Topping-out ceremony marks next stage of new care and rehabilitation centre for Queen Elizabeth's Foundation for Disabled People
The new care and rehabilitation centre will be the Queen Elizabeth's Foundation for Disabled People's largest-ever new-build investment
Queen Elizabeth’s Foundation for Disabled People has marked the next stage in the development of its biggest-ever building project, with the topping out of a new care and rehabilitation centre in Leatherhead, Surrey.
Designed by LOM Architecture and Design, and built by contractor, Buxton; the £15m facility will provide specialist care for people with complex disabilities and neuro rehabilitation for those with an acquired brain injury.
The first new-build project in the charity’s 85-year history, the 4,000sq m unit will provide 48 en-suite bedrooms for people with a wide range of neurological and physical disabilities.
It also includes a fully-accessible physiotherapy gym, therapy rooms, and recreation, dining and social spaces, all focused around a communal, landscaped quad.
LOM developed a site masterplan to bring multi-disciplinary residential care teams under one roof.
Through this process, a parcel of unused land was sold for residential development to help fund the new facility.
The building's design is greatly influenced by its woodland setting
The new centre is a contemporary, environmentally-sensitive building designed to achieve a BREEAM ‘Very Good’ sustainability rating and featuring passive ventilation ‘chimneys’ alongside rooftop solar panels.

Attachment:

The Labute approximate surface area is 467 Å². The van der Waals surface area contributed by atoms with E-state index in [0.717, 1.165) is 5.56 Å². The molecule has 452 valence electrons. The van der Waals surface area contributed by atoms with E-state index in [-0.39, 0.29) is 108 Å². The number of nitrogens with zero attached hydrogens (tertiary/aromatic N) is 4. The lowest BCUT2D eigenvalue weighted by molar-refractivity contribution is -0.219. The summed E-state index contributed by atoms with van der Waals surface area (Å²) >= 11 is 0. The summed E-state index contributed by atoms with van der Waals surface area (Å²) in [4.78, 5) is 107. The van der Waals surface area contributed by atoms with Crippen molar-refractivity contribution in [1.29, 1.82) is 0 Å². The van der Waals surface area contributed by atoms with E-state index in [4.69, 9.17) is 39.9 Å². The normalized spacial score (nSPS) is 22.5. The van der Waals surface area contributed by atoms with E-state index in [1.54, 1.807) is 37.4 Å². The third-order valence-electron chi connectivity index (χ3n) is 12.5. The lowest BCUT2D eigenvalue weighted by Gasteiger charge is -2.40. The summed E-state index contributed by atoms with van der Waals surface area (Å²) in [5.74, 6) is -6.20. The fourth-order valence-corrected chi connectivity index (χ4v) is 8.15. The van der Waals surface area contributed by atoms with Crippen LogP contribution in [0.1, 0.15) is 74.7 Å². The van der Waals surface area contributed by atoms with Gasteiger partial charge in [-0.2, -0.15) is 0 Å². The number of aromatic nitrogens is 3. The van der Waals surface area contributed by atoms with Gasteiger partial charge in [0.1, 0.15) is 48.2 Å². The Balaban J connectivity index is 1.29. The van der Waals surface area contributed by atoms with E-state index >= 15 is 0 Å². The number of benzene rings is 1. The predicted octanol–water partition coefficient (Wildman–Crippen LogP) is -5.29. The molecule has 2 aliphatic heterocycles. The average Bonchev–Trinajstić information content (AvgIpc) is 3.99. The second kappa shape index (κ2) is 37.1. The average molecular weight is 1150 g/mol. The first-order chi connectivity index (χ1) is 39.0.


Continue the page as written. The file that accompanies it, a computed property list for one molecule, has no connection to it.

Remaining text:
A palette incorporating brick, clay tile, and timber was carefully conceived to reflect local vernacular architecture and foster a non-institutional feel.
And therapy areas are separated from residential accommodation in order to create distinct ‘rest’ and ‘work’ environments and to facilitate outpatient access to therapy accommodation.
Assistive technology will also be installed in every bedroom to give residents control over their surroundings.
The development is located in Surrey and residents will benefit from a peaceful, woodland setting and close proximity to local towns.
Our design balances residents’ comfort and wellbeing with clinical requirements and is greatly influenced by the centre’s woodland surroundings
The building features large expanses of glazing to frame views of the landscape and to foster a connection with the natural environment.
It is configured around a landscaped quad and a more-private residents’ sensory garden which harmonises with the surrounding landscape.
LOM has also designed the interiors, which are influenced by biophilic principles and bring natural colours, textures, and materials into the building.
Richard Hutchinson, director of LOM, said: “The new centre will be an inspiring and tranquil place for residents and provides essential facilities to enable the charity to deliver exceptional care and neuro-rehabilitation services.
The building includes a physiotherapy gym
“Our design balances residents’ comfort and wellbeing with clinical requirements and is greatly influenced by the centre’s woodland surroundings.”
Karen Deacon, the charity’s chief executive, added: “The development is the most-exciting and pioneering change we have ever embarked on.
“LOM’s vision will help us to deliver integrated and high-quality services for people with disabilities so they can live life to the full.”
The project teams also includes Capital & Provincial, Pinnacle ESP, Conisbee, and Outer Space.